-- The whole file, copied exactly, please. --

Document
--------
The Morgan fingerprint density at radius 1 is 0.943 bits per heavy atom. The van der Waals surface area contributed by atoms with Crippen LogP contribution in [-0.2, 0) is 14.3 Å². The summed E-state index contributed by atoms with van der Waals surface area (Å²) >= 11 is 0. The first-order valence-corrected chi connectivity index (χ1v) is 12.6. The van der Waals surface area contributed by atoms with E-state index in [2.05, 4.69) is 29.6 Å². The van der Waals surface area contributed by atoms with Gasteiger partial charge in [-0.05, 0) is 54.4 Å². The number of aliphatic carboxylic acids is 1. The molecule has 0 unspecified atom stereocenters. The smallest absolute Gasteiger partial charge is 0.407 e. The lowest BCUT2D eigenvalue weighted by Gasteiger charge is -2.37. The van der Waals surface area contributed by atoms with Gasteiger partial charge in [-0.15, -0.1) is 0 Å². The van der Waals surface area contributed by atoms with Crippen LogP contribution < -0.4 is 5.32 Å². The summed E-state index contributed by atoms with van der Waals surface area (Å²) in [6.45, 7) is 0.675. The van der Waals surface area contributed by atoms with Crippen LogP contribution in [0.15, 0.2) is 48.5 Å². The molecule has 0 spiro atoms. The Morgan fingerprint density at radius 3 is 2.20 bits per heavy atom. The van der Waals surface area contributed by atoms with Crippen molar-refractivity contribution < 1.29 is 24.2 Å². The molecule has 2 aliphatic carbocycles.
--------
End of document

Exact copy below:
The Morgan fingerprint density at radius 1 is 0.943 bits per heavy atom. The van der Waals surface area contributed by atoms with Crippen LogP contribution in [-0.2, 0) is 14.3 Å². The summed E-state index contributed by atoms with van der Waals surface area (Å²) >= 11 is 0. The first-order valence-corrected chi connectivity index (χ1v) is 12.6. The van der Waals surface area contributed by atoms with E-state index in [2.05, 4.69) is 29.6 Å². The van der Waals surface area contributed by atoms with Gasteiger partial charge in [-0.05, 0) is 54.4 Å². The number of aliphatic carboxylic acids is 1. The molecule has 0 unspecified atom stereocenters. The smallest absolute Gasteiger partial charge is 0.407 e. The lowest BCUT2D eigenvalue weighted by Gasteiger charge is -2.37. The van der Waals surface area contributed by atoms with Gasteiger partial charge in [-0.15, -0.1) is 0 Å². The van der Waals surface area contributed by atoms with Crippen LogP contribution < -0.4 is 5.32 Å². The summed E-state index contributed by atoms with van der Waals surface area (Å²) in [6.45, 7) is 0.675. The van der Waals surface area contributed by atoms with Crippen LogP contribution in [0.15, 0.2) is 48.5 Å². The molecule has 0 spiro atoms. The Morgan fingerprint density at radius 3 is 2.20 bits per heavy atom. The van der Waals surface area contributed by atoms with Crippen molar-refractivity contribution < 1.29 is 24.2 Å². The molecule has 2 aliphatic carbocycles.